An anesthetic agent, etomidate, should be avoided in patients at risk for adrenal suppression and adrenal crisis. This is a commonly used anesthetic induction agent known to have properties of inhibiting steroid synthesis and precipitating acute adrenal insufficiency [23]. While etomidate has many benefits in specific clinical settings, it is best avoided in patients with possible HPA suppression. If it is used, patients need to receive glucocorticoid coverage perioperatively or be closely monitored for any clinical features suggestive of adrenal insufficiency [24].

In patients with possible HPA suppression, the presence of unexplained nausea, vomiting, hypotension, orthostasis, change in mental status, hyponatremia, or hyperkalemia should prompt checking a random cortisol and, depending on the urgency of the situation, may require empiric therapy with additional corticosteroids. Additionally, postoperative stressors, such as infection, myocardial infarction, bleeding, or other complications may also prompt the administration of additional glucocorticoids.

Patients who are taking glucocorticoids should be monitored carefully for infection postoperatively because glucocorticoids may suppress the fever response.

CORTISOL SECRETION DURING STRESS — Acute physical or psychological stress activates the hypothalamic-pituitary-adrenal (HPA) axis, resulting in increased plasma corticotropin (ACTH) and serum cortisol concentrations. Stress exerts its effects by stimulating the hypothalamus to release ACTH secretagogues, with corticotropin-releasing hormone (CRH) and arginine vasopressin (AVP) being the most important [25,26].

Surgery is one of the most potent activators of the HPA axis. The degree of activation of the HPA axis depends on both the type of surgery performed and the anesthetic agents used during the procedure [27,28]. Plasma ACTH concentrations increase at the time of incision and during surgery, but the greatest ACTH and cortisol secretion occurs during reversal of anesthesia, extubation, and, in the immediate postoperative recovery period, primarily in response to pain [29,30]. The response is mediated by afferent nerve impulses since it can be abolished by interrupting the neural connections from the operative site, such as by sectioning the spinal cord [31], epidural anesthesia [32], or local anesthesia. The plasma ACTH and serum cortisol responses to surgery can also be reduced by opiate drugs [30,33].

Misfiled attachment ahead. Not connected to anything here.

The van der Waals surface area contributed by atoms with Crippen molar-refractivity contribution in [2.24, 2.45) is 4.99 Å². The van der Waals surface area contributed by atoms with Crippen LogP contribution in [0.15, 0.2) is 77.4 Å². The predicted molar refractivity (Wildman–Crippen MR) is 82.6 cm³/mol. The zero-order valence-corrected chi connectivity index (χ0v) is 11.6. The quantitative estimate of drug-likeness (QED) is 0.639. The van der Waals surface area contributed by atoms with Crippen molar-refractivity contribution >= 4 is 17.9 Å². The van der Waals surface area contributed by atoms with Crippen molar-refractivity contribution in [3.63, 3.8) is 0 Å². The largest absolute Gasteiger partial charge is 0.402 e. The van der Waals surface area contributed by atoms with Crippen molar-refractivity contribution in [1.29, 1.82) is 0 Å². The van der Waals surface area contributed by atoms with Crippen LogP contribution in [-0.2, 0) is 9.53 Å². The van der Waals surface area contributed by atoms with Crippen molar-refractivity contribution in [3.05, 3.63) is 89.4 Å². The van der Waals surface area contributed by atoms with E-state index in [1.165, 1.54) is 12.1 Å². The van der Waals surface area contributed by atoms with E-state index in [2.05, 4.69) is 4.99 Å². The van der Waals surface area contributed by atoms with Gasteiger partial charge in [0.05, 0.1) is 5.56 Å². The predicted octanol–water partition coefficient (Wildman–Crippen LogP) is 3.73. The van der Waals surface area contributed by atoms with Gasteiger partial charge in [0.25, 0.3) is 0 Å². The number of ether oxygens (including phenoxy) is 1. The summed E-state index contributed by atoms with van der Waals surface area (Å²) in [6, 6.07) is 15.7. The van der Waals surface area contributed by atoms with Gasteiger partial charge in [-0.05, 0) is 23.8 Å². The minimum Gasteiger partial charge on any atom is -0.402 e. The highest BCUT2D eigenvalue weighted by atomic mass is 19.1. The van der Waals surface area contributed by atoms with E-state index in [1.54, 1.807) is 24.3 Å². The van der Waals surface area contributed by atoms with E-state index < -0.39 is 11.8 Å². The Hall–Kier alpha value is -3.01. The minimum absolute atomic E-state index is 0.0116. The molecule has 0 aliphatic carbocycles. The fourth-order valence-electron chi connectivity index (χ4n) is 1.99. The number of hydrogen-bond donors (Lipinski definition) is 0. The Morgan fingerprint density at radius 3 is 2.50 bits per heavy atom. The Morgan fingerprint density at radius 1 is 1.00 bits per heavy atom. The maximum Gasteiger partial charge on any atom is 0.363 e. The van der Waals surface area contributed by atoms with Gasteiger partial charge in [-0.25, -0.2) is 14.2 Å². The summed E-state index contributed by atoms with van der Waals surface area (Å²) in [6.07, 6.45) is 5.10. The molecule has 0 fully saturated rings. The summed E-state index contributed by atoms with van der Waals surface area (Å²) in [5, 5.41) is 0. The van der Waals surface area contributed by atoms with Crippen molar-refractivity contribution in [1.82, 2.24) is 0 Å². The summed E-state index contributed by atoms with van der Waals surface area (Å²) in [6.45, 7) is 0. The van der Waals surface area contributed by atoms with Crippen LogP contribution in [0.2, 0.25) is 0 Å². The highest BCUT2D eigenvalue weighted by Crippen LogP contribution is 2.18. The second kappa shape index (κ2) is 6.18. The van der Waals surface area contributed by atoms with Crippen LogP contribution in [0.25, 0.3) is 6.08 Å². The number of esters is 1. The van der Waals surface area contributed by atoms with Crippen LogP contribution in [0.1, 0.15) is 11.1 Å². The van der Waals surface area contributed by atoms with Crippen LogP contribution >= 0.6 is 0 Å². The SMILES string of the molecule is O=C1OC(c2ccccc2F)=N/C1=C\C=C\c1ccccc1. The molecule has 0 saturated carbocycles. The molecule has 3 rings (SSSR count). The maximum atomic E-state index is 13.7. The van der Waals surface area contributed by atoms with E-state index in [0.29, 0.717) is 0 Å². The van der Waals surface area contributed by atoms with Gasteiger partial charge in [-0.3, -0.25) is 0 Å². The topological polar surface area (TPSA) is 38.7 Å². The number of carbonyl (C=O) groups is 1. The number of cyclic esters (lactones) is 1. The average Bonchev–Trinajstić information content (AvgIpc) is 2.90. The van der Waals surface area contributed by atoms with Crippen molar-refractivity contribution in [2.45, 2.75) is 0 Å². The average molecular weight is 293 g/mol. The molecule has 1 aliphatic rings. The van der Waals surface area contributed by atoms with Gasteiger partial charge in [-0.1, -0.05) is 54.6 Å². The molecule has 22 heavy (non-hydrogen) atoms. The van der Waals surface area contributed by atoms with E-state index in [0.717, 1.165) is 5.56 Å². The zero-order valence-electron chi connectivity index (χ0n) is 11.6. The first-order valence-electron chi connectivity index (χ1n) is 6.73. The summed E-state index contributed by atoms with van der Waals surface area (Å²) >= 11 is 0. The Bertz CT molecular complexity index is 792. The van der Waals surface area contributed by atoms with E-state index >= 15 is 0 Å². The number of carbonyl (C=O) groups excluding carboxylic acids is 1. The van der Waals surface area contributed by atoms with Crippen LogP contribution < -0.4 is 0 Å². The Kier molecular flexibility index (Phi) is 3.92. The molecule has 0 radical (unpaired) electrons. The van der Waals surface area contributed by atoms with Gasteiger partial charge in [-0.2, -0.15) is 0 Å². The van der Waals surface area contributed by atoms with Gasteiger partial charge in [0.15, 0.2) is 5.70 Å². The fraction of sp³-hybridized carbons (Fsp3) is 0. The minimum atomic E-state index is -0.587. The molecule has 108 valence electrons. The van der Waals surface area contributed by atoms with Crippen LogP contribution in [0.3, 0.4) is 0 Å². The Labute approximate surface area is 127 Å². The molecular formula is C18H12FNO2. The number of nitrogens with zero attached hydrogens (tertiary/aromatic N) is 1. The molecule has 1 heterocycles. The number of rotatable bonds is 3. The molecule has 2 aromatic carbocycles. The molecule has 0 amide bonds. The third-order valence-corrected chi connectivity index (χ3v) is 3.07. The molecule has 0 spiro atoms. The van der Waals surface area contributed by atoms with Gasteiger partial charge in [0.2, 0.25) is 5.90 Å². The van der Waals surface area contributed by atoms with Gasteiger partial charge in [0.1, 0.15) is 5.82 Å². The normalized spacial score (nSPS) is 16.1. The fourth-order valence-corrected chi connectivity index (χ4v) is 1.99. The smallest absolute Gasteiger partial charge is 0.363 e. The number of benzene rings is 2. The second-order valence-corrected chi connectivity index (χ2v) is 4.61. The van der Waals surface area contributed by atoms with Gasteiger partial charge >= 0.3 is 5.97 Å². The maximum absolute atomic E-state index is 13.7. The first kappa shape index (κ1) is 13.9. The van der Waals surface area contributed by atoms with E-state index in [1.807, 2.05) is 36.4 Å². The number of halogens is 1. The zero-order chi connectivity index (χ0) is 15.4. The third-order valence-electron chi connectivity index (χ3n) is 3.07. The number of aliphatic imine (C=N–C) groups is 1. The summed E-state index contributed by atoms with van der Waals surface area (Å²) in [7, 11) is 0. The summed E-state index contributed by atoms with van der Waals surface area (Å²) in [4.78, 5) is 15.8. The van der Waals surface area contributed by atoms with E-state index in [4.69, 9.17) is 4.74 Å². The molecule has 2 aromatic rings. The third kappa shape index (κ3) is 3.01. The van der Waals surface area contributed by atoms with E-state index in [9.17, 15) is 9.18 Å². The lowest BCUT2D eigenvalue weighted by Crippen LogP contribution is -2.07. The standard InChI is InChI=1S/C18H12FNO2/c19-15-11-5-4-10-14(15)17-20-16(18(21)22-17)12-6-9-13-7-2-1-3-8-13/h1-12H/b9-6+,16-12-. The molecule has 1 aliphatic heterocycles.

There is considerable variation in the increase in cortisol secretion among individuals undergoing surgery; this variability is in part due to concomitant medication use, age, and concurrent illness.

However, in general, cortisol secretion is proportional to the degree of surgical stress:

The normal basal secretion of cortisol from the adrenal gland is approximately 8 to 10 mg/day.

During a minor surgery or illness, secretion of cortisol increases to approximately 50 mg/day [20]. Small, transient cortisol responses are seen with minor stress (eg, inguinal hernia repair), returning to baseline within 24 hours after uncomplicated surgery.

Patients exposed to greater surgical stress (eg, subtotal colectomy) have greater cortisol responses (75 to 100 mg/day), normalizing by postoperative day 5 [27,34].

The cortisol secretion rate can reach 200 to 500 mg/day with severe stress (such as major trauma), but secretion rates greater than 200 mg/day in the 24 hours after surgery are rare [2].

APPROACH BASED UPON HPA AXIS SUPPRESSION — Exogenous glucocorticoids exert negative feedback control on the hypothalamic-pituitary-adrenal (HPA) axis by suppressing corticotropin-releasing hormone (CRH) secretion and, consequently, corticotropin (ACTH) secretion. This leads to adrenal atrophy and loss of cortisol secretory capability [35].